Kids making voodoos to protect them on the Scary Path. Photo by Melinda Brasher

Kids making voodoos to protect them on the Scary Path. Photo by Melinda Brasher

Haunted Jablůnka

Candles light a path through the darkness of the forest floor and we creep forward, alert for the next horror awaiting us: witches, grim reapers, ghost brides, and a wolf behind the bushes. But the kids with us are brave. A skeleton sneaks up behind Klárka and taps her shoulder. She just looks back at him, solemn-faced. Natálka, Klárka, František, and Jeníček touch the hair of the beautiful but very dead girl in the coffin. They put a severed head in a bucket to tidy up for the executioner’s next victim. They hardly shy away from Frankenstein’s monster. The wolf, however, frightens them, and they change paths. Smart kids.

We’re in Jablůnka, a village in Wallachia, a beautiful rural region of the Czech Republic. Zuzka, a colleague at the language school where I work, invited me to this Halloweeny event in her village, held in early October. They call it Stezka odvahy, and when Zuzka first explained it to me, she called it “Scary Path.” Even if it translates more accurately as “Path of Bravery,” I prefer the first.

Protection from the Scary Path

The party starts at the village tennis court where kids make voodoos out of sticks and string to protect them from the dangers of the trail to come. There’s face painting, a raffle, food stands, a blazing bonfire watched over by a man dressed as a wizard, and free sausages. These tasty morsels are short and chubby and scored at the ends so that when you roast them on the blazing bonfire, the ends splay open like cloves. The juice pops and sizzles, teased out by the cheery flames.

When your number comes up, you head off on the “scary path,” up past the cemetery, through the fields, and then into the forest—best after dark. Along the way, you stop at stations where spooks or fairy tale characters set the kids with scary tasks and ask questions, the answers of which you must record on your map if you want to earn treats at the end. The walk takes a bit more than an hour. This year the last few stops—now in complete darkness—include a cauldron full of hearts and one gold ring which the kids must fish out, some truly frightening masks, and a nun who makes the kids dig up a bloody hand from a fresh grave.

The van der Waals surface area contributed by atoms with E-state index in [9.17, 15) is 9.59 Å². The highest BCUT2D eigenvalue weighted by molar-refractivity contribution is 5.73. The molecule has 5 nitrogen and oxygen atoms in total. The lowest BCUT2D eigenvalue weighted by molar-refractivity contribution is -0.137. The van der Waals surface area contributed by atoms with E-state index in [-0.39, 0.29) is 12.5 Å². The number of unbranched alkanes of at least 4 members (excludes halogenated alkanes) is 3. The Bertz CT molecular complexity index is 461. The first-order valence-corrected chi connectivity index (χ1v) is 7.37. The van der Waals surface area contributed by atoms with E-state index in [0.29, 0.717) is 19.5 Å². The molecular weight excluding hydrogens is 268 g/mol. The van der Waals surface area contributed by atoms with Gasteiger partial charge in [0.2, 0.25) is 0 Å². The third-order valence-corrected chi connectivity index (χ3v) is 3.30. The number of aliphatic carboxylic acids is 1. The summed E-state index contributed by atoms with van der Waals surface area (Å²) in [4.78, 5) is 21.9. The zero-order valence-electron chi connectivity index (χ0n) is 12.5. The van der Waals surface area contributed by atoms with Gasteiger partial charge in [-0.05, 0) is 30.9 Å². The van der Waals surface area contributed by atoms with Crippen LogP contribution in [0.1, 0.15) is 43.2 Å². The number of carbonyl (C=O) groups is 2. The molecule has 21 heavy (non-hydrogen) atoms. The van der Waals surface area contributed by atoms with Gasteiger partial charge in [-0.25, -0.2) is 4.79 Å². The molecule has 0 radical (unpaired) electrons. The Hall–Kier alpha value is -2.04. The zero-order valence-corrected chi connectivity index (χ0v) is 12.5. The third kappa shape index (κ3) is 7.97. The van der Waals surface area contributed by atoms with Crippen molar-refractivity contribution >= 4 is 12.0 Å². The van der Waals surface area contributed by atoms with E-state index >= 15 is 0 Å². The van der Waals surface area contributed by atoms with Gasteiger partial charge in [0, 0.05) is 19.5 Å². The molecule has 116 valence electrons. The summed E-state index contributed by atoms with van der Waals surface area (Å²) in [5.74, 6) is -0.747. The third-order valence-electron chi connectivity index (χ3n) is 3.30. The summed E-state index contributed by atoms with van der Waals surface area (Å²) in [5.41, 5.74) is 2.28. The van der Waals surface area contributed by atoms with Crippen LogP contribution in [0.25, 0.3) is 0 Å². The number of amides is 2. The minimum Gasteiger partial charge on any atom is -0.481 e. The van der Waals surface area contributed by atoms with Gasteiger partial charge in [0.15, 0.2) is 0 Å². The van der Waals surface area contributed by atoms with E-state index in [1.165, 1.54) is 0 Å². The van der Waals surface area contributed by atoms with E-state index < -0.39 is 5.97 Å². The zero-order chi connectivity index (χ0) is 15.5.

It’s Not Halloween

There’s also a fire show this year. The black-clad members of Boca Fuego delight and frighten the audience with their spectacular control of flame and their practiced showmanship. Not only do they swing long staffs with fire at both ends, whirling them around into fiery arcs in time to stirring music; they also light whips on fire, cracking them at each other with snaps of sparkling blue. They sword fight with flaming weapons. They waltz, entrapping each other in their fire. They do things I’ve never seen in one of these shows. And when they spin their staffs the right way, mushroom clouds of fire erupt into the sky and we feel it on our faces and through our jackets and wonder if our eyebrows are still there.

Zuzka, her daughter Natálka, and their friends go home, but I hang on a bit, watching people roast more sausages and roam around in costume. There’s a high percentage of witches here, and nearly everyone’s scary: no doctors or ballerinas or cowboys, like you’d see in the US at Halloween. But of course this isn’t Halloween.

As I wait for the bus to take me back to Vsetín, where I live, they shoot off fireworks, a spectacular end to a fantastic night. And I wonder as I get on the bus: why is it that we like to be scared—by horror movies, by fire, by monsters that jump out at us from forested paths, by chainsaw-wielding crazies in haunted houses? I guess it’s the adrenaline high without the actual danger. But whatever it is that makes an entire village come together to scare each other, I’m glad for it.

May ghosts and ghouls and goblins live forever in our collective creativity.

Written by Melinda Brasher

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